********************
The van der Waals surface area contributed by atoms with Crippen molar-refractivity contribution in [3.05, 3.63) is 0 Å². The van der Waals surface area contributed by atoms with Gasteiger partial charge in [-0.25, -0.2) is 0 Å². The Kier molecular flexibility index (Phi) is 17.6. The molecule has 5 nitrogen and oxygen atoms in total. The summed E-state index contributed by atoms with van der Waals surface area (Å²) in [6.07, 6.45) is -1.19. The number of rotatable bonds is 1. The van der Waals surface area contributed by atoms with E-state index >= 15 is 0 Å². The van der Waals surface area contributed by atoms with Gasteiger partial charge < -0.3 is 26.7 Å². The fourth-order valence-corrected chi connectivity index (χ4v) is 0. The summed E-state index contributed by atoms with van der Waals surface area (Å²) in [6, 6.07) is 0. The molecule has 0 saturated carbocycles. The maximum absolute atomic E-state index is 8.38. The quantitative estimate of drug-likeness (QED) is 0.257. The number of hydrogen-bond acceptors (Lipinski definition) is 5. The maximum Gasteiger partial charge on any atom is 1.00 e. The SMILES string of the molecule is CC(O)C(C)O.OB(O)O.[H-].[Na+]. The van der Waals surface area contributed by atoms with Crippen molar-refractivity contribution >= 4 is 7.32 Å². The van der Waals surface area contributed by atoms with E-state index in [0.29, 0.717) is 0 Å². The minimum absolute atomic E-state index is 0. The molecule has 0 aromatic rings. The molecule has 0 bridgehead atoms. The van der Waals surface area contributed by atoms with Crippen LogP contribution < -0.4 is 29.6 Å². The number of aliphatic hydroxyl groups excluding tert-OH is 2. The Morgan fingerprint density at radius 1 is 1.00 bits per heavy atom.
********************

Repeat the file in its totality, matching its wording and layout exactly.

The van der Waals surface area contributed by atoms with Crippen molar-refractivity contribution in [3.05, 3.63) is 0 Å². The van der Waals surface area contributed by atoms with Gasteiger partial charge in [-0.25, -0.2) is 0 Å². The Kier molecular flexibility index (Phi) is 17.6. The molecule has 5 nitrogen and oxygen atoms in total. The summed E-state index contributed by atoms with van der Waals surface area (Å²) in [6.07, 6.45) is -1.19. The number of rotatable bonds is 1. The van der Waals surface area contributed by atoms with E-state index >= 15 is 0 Å². The van der Waals surface area contributed by atoms with Gasteiger partial charge < -0.3 is 26.7 Å². The fourth-order valence-corrected chi connectivity index (χ4v) is 0. The summed E-state index contributed by atoms with van der Waals surface area (Å²) in [6, 6.07) is 0. The molecule has 0 saturated carbocycles. The maximum absolute atomic E-state index is 8.38. The quantitative estimate of drug-likeness (QED) is 0.257. The number of hydrogen-bond acceptors (Lipinski definition) is 5. The maximum Gasteiger partial charge on any atom is 1.00 e. The SMILES string of the molecule is CC(O)C(C)O.OB(O)O.[H-].[Na+]. The van der Waals surface area contributed by atoms with Crippen molar-refractivity contribution >= 4 is 7.32 Å². The van der Waals surface area contributed by atoms with E-state index in [0.29, 0.717) is 0 Å². The minimum absolute atomic E-state index is 0. The molecule has 0 aromatic rings. The molecule has 0 bridgehead atoms. The van der Waals surface area contributed by atoms with Crippen LogP contribution < -0.4 is 29.6 Å². The number of aliphatic hydroxyl groups excluding tert-OH is 2. The Morgan fingerprint density at radius 1 is 1.00 bits per heavy atom.